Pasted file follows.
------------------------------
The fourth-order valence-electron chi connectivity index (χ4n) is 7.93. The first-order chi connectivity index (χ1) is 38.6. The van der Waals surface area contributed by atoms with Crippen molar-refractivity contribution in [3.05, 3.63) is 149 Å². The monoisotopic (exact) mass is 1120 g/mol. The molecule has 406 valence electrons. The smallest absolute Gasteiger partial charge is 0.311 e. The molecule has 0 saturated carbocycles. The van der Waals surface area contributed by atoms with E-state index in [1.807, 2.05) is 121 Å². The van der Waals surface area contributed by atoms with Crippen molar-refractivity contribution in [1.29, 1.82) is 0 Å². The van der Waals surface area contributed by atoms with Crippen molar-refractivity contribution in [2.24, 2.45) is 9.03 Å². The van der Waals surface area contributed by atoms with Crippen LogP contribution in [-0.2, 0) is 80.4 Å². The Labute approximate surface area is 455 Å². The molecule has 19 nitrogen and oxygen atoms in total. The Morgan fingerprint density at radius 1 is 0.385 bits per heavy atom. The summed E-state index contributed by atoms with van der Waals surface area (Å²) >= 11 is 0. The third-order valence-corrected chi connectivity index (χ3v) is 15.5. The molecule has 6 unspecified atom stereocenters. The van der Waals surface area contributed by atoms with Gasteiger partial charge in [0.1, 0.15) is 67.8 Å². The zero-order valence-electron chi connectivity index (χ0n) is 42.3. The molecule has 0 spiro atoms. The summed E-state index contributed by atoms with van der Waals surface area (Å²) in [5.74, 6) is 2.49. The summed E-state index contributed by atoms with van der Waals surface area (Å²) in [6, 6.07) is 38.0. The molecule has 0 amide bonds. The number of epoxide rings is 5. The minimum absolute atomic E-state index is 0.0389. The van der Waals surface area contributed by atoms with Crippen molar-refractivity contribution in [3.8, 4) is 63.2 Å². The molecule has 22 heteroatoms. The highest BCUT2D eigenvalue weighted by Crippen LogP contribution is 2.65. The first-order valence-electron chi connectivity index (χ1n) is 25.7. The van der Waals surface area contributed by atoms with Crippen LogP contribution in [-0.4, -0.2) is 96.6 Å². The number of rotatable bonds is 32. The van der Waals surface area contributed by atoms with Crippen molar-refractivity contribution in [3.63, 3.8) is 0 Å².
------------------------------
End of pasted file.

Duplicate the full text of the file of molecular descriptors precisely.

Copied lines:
The fourth-order valence-electron chi connectivity index (χ4n) is 7.93. The first-order chi connectivity index (χ1) is 38.6. The van der Waals surface area contributed by atoms with Crippen molar-refractivity contribution in [3.05, 3.63) is 149 Å². The monoisotopic (exact) mass is 1120 g/mol. The molecule has 406 valence electrons. The smallest absolute Gasteiger partial charge is 0.311 e. The molecule has 0 saturated carbocycles. The van der Waals surface area contributed by atoms with E-state index in [1.807, 2.05) is 121 Å². The van der Waals surface area contributed by atoms with Crippen molar-refractivity contribution in [1.29, 1.82) is 0 Å². The van der Waals surface area contributed by atoms with Crippen molar-refractivity contribution in [2.24, 2.45) is 9.03 Å². The van der Waals surface area contributed by atoms with Crippen LogP contribution in [-0.2, 0) is 80.4 Å². The Labute approximate surface area is 455 Å². The molecule has 19 nitrogen and oxygen atoms in total. The Morgan fingerprint density at radius 1 is 0.385 bits per heavy atom. The summed E-state index contributed by atoms with van der Waals surface area (Å²) >= 11 is 0. The third-order valence-corrected chi connectivity index (χ3v) is 15.5. The molecule has 6 unspecified atom stereocenters. The van der Waals surface area contributed by atoms with Gasteiger partial charge in [0.1, 0.15) is 67.8 Å². The zero-order valence-electron chi connectivity index (χ0n) is 42.3. The molecule has 0 spiro atoms. The summed E-state index contributed by atoms with van der Waals surface area (Å²) in [5.74, 6) is 2.49. The summed E-state index contributed by atoms with van der Waals surface area (Å²) in [6, 6.07) is 38.0. The molecule has 0 amide bonds. The number of epoxide rings is 5. The minimum absolute atomic E-state index is 0.0389. The van der Waals surface area contributed by atoms with Crippen molar-refractivity contribution in [3.8, 4) is 63.2 Å². The molecule has 22 heteroatoms. The highest BCUT2D eigenvalue weighted by Crippen LogP contribution is 2.65. The first-order valence-electron chi connectivity index (χ1n) is 25.7. The van der Waals surface area contributed by atoms with Crippen LogP contribution in [-0.4, -0.2) is 96.6 Å². The number of rotatable bonds is 32. The van der Waals surface area contributed by atoms with Crippen molar-refractivity contribution in [3.63, 3.8) is 0 Å².